Vlad Shakhuro
Ода смелости и самостоятельности в работе (вплоть до отсутствия офиса). Книга важная и правильная, но за воду тройка.
Roumen Ganeff
Half of the book is somewhat generic bashing of corporations, but the second half is useful.
Ruthe
Sep 29, 2008 Ruthe rated it it was amazing  ·  review of another edition
Recommends it for: anybody
I loved this book. Take everything you've ever been taught about management and climbing the corporate ladder and throw it out the window -- but keep your common sense. Cali and Jody open your minds to the possiblity of a Results Only Work Environment with proven results (Best Buy uses it) and you find yourself doing little things in your every day life to get closer to a ROWE. The idea behind it is so simple that you wonder why it isn't instantly embraced by all but it does go against almost ev ...more
Jennifer Aitkens
Mar 04, 2013 Jennifer Aitkens rated it really liked it  ·  review of another edition
I love books that shift the work paradigm! In this book, Ressler and Thompson make a case for a Results-Only Work Environment - a place where you are judged on the results you produce rather than face time or how long your butt is at your desk.

Although recent reports suggest that Best Buy - the authors' original ROWE - may be moving away from this model,it is worth the read for the perspective it sheds on the typical 9-5, 40+ hour per week workplace.

Perhaps Best Buy's new CEO hasn't read the boo
...more
Virginia
Jul 13, 2008 Virginia rated it it was amazing  ·  review of another edition
Great ideas. Wow, treating adults like... adults? Weird.

Anyway, I read the book, am having other folks at my company read it, and made the owner of the company (my direct boss) read it.

Heh. That was fun.

It's time for a sea change in the business world, and I think increasing numbers of companies are going to figure this one out rather rapidly. Although it might not happen until after the economy has recovered a little bit.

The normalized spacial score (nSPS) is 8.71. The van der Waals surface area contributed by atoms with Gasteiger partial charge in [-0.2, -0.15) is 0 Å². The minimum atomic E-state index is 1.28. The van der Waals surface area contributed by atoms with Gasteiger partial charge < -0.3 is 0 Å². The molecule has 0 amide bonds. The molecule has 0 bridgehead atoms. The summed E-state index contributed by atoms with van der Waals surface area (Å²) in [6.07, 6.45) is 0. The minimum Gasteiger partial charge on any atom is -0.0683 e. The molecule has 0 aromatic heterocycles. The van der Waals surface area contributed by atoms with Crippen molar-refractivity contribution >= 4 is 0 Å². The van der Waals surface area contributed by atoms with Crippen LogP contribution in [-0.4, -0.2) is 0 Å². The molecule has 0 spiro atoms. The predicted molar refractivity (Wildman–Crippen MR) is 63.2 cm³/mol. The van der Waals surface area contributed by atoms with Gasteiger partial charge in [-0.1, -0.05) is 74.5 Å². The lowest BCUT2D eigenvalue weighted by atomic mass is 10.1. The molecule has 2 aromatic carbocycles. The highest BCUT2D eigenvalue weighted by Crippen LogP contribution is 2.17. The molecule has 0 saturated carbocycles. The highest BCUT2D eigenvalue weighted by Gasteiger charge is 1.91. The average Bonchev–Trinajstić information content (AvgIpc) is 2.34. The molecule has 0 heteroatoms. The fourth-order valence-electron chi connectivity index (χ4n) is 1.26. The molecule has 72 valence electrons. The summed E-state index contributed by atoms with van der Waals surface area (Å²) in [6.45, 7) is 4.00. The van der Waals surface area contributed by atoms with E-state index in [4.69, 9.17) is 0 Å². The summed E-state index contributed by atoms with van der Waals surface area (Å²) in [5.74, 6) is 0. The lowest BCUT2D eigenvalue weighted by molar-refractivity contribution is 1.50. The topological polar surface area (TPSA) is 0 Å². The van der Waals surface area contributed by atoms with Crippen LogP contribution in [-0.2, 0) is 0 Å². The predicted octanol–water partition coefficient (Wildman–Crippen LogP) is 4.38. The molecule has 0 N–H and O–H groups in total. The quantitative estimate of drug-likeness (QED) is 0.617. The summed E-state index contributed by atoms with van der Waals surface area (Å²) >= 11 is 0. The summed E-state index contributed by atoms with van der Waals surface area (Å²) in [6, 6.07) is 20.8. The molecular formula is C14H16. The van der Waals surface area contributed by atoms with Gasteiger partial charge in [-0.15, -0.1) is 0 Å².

Joel Ungar
Sep 29, 2013 Joel Ungar rated it really liked it  ·  review of another edition
Shelves: business
This is a pretty darn good book, and a fascinating concept. I should probably give it 5 stars, but I don't think I'm far enough ahead of the curve to do that yet.

I agree in theory this can work anywhere. I also recognize it won't work in a firm like mine UNLESS there is complete buy in at the top, and I'm not going to get that right now.

I also admire women who use salty language in their writing.
Gayle
May 11, 2012 Gayle rated it really liked it  ·  review of another edition
I love the book and the concept and think this is the way things will likely look in the future but also believe that we still have too many of the old regime in charge to make this drastic change. These ladies started out at Best Buy and I am going to write to them and ask if they are still there if this method is still working while the company is facing hard times. Would be good to know...
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“If you were judged and paid based on what you actually contributed to your organization, then time and place wouldn’t be a factor.” 0 likes